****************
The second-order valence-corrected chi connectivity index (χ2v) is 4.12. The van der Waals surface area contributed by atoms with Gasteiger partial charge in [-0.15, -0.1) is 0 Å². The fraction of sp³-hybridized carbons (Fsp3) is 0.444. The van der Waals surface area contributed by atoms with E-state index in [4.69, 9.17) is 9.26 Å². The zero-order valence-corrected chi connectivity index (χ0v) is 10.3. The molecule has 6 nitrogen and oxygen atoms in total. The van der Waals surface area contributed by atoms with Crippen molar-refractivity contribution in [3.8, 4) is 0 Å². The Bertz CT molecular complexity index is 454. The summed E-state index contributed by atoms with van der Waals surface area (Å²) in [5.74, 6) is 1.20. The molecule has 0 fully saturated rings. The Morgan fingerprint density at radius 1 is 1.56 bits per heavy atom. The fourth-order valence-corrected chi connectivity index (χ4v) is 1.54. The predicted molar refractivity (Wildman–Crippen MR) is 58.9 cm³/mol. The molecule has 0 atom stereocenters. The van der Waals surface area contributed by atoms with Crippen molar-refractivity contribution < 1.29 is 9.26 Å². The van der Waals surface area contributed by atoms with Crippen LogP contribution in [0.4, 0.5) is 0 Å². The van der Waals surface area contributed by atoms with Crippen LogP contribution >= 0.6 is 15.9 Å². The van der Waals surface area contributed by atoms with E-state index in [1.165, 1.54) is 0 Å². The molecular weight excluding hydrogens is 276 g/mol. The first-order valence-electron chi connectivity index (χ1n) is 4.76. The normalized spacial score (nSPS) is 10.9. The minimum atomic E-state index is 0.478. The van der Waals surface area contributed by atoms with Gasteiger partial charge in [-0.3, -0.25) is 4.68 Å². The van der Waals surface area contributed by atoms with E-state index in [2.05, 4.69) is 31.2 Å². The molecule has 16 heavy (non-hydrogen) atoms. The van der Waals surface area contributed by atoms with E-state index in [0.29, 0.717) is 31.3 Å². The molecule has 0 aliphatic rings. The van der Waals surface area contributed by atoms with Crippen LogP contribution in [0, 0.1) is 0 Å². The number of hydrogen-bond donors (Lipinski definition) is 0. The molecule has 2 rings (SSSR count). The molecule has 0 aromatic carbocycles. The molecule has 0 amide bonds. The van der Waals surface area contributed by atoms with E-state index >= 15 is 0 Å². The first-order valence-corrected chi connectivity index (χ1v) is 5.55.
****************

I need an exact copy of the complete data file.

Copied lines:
The second-order valence-corrected chi connectivity index (χ2v) is 4.12. The van der Waals surface area contributed by atoms with Gasteiger partial charge in [-0.15, -0.1) is 0 Å². The fraction of sp³-hybridized carbons (Fsp3) is 0.444. The van der Waals surface area contributed by atoms with E-state index in [4.69, 9.17) is 9.26 Å². The zero-order valence-corrected chi connectivity index (χ0v) is 10.3. The molecule has 6 nitrogen and oxygen atoms in total. The van der Waals surface area contributed by atoms with Crippen molar-refractivity contribution in [3.8, 4) is 0 Å². The Bertz CT molecular complexity index is 454. The summed E-state index contributed by atoms with van der Waals surface area (Å²) in [5.74, 6) is 1.20. The molecule has 0 fully saturated rings. The Morgan fingerprint density at radius 1 is 1.56 bits per heavy atom. The fourth-order valence-corrected chi connectivity index (χ4v) is 1.54. The predicted molar refractivity (Wildman–Crippen MR) is 58.9 cm³/mol. The molecule has 0 atom stereocenters. The van der Waals surface area contributed by atoms with Crippen molar-refractivity contribution < 1.29 is 9.26 Å². The van der Waals surface area contributed by atoms with Crippen LogP contribution in [0.4, 0.5) is 0 Å². The van der Waals surface area contributed by atoms with Crippen LogP contribution >= 0.6 is 15.9 Å². The van der Waals surface area contributed by atoms with E-state index in [1.165, 1.54) is 0 Å². The molecular weight excluding hydrogens is 276 g/mol. The first-order valence-electron chi connectivity index (χ1n) is 4.76. The normalized spacial score (nSPS) is 10.9. The minimum atomic E-state index is 0.478. The van der Waals surface area contributed by atoms with Gasteiger partial charge in [-0.3, -0.25) is 4.68 Å². The van der Waals surface area contributed by atoms with E-state index in [2.05, 4.69) is 31.2 Å². The molecule has 16 heavy (non-hydrogen) atoms. The van der Waals surface area contributed by atoms with E-state index in [0.29, 0.717) is 31.3 Å². The molecule has 0 aliphatic rings. The van der Waals surface area contributed by atoms with Crippen LogP contribution in [0, 0.1) is 0 Å². The number of hydrogen-bond donors (Lipinski definition) is 0. The molecule has 2 rings (SSSR count). The molecule has 0 aromatic carbocycles. The molecule has 0 amide bonds. The van der Waals surface area contributed by atoms with E-state index >= 15 is 0 Å². The first-order valence-corrected chi connectivity index (χ1v) is 5.55.